Staying Safe Online
E-Safety is about staying safe online, something that is particularly important in our modern society. Here you will find some really useful information and links about how to ensure that you're doing your best to keep your children safe, and how they can keep themselves safe.
Information for Parents:
- Make sure your child understands what to do if they see or hear about something that makes them feel uncomfortable - telling an adult, and using block or report functions on individuals concerned.
- Be aware of what your child is accessing and, ideally, learn about it. Be aware that just because a site is safe doesn't necessarily mean that all the content on it is going to be appropriate for children.
- Use child friendly alternatives where possible. For instance, use Youtube Kids rather than Youtube.
- Set clear ground rules for your children - for instance, by having privacy settings set to high, rather than being viewable by everybody.
- Have an Anti-Virus and Anti-Malware scanner on your computer to prevent viruses and keylogging, which can compromise the privacy of both you and your children.
Information for Children:
- Social media - While I would personally recommend that you avoid this altogether (and you should not be using it until you are at least 13), you should never add people that you don't know or that you wouldn't want to see information about you - and your information should all be set to private.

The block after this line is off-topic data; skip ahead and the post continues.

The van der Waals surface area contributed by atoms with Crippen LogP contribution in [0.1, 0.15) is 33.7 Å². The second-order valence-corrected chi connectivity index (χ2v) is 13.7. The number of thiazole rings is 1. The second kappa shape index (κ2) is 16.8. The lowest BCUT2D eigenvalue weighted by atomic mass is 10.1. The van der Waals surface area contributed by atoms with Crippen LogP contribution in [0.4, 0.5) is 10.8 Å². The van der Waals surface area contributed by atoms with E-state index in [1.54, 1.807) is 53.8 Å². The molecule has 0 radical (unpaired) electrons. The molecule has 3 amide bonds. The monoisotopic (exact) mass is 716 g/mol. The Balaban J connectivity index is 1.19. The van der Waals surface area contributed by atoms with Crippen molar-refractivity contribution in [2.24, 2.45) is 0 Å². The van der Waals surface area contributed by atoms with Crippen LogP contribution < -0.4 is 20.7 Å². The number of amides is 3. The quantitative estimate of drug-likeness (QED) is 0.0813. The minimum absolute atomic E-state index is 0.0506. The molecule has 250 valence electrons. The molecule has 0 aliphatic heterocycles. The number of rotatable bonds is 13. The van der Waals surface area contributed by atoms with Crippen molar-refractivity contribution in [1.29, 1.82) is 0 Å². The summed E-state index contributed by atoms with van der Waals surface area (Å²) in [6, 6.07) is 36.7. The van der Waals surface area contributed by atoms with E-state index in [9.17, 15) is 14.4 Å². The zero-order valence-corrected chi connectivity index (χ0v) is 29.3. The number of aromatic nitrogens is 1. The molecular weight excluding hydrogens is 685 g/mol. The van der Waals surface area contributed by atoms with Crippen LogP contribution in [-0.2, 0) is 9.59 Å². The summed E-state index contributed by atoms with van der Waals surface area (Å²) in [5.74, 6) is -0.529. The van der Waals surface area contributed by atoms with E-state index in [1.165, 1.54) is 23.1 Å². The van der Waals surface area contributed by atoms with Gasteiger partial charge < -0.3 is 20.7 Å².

- Think carefully before you speak/type. Writing is the same as talking - if you would not say it, don't type it. You can't take back something you've said, and more often than not, it will have been logged (saved - you can't say that you haven't said it!).
- Do not click on links in chats, particularly if they seem too good to be true (free gold, for example). These are often "phishing" scams (phishing means that they are trying to get you to put in account information into an unrelated site, which may be made to look like the actual site). They can also install bad software on your computer - if you accidentally click on one of those links, ask your parents to run a virus scan and do not put in any passwords. A lot of the time when people say they have been "hacked" and do not know how, they have actually been victims of phishing.
- Always check where links take you to. In most browsers, you can do that by hovering over the link with your mouse and looking at the bottom of your screen, just above the start bar. Look very carefully - some people are sneaky and just change one letter in a website name!
- Don't give out personal information such as your name, age, school or location. Don't lie about the details either - just report and ignore.
- Be aware that you don't know who you are talking to if you have not met them - they are a stranger.
- If you are worried about something you have heard or seen, then tell an adult that you trust - parent or guardian, another family member, one of our school staff. We can give you advice and sort it out.
- Always use strong passwords for accounts. Ideally your passwords should include a capital letter, a symbol, and a number as well as letters, and it should be memorable for you. This password should not be written down anywhere, and should not be something that anybody can guess.
During Computing lessons, we also focus on teaching the children about how to keep themselves safe online, and what to do if they have any concerns.